News‎ > ‎

Its not just about the lumens...

posted 8 Jun 2011, 23:38 by Brad Jackson   [ updated 18 Apr 2012, 05:41 ]
Sadly the bike lighting industry seems to be falling into the same pitfall that the digital camera industry suffered from a few years ago. Once the digital camera craze gained mass popularity and competition started to emerge among the various manufacturers, they had to come up with a "yardstick" to use as a marketing tool.
They settled on the infamous "megapixel". This became the single selling feature that was punted by nearly all digital camera manufacturers. They entered into a pointless race in an effort to lay claim to the highest megapixel title.
While this was going on very little attention was paid to far more important factors like the quality of the lens, image processing capabilities, useful camera functions, and basically just producing better photos.
Thankfully the megapixel trend seems to have died down in recent years and digital camera manufacturers are giving us those other features which really add value and create an overall better product at the end of the day.

So, what does this have to do with bike lights?

The LED bike lighting industry is still relatively new and, much like the digital camera trend a decade ago, is seeing a surge in popularity as more players enter the market. Along with competition comes the need to convince the consumer why their particular product is the best, and the flavour of the day for bike lights has become the Lumen. 
The lumen is a really bad unit to use to compare a bike light's output for a number of reasons:
  • Very few manufacturers measure the actual output of their lights. Instead they usually advertise the theoretical maximum output of the LED's (which is impossible to achieve in a real life application)
  • The lumen measurement does not take into account the way the light is focused. Imagine a very bright light bulb in a room. It may produce a whole lot of lumens, but its not going to be of much use mounting that to the front of your bike.
  • The physical factors which make up a bike light - configuration and efficiency of the driver circuit, length and quality of the cables, quality of the connectors, type and efficiency of the reflector/optics - these all have an effect on the amount of light that actually reaches the trail in front of you.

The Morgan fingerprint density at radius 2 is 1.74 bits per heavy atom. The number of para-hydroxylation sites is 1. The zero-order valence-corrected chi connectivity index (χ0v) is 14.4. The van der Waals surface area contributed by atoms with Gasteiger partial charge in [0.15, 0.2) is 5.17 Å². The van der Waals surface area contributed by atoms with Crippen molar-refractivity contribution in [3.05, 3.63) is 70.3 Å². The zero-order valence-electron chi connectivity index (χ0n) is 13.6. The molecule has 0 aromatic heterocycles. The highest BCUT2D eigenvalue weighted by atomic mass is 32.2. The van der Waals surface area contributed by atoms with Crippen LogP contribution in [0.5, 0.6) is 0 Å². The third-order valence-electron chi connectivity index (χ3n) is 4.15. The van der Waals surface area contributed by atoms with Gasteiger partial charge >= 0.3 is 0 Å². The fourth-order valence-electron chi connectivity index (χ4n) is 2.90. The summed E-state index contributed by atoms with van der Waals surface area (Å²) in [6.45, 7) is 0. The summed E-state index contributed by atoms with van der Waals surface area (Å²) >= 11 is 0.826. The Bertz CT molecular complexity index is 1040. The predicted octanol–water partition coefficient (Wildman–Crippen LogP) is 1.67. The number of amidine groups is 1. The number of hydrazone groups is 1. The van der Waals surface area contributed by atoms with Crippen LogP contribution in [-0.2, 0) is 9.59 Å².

At Magiclight, we ride, and we test each new light model before deciding whether to include it in our range. If we release a new product, you can rest assured that we've evaluated it and that it really adds value to our product line up.

For cycling, you want some light concentrated in the centre, to light up the road or trail in the distance. You also need a portion of the available light spread around towards the edges of the beam. Many of the lights currently on the market produce a very "floody" beam, or one which is concentrated into a spot beam with a bright centre (a tight spot beam is only recommended for helmet-mounting)
A very bright light shining on the ground / trees close to you (known as a flood beam) is actually counter-productive as too much of this light gets reflected right back into your eyes and you lose the ability to see when you try to focus on something outside of the immediate pool of light. On the other hand, a tightly focused spot beam is also a bad thing, as you lose the ability to see whats going on right in front of you and towards the edges of the trail (exception being a helmet light, which is always focussed where you are looking anyway)

We recommend testing a bike light before you buy. Don't just make your decision because of high claimed lumen ratings.
Check with your Local Bike Shop / Bike Park, many of them will have a Magiclight available for you to test.
Comments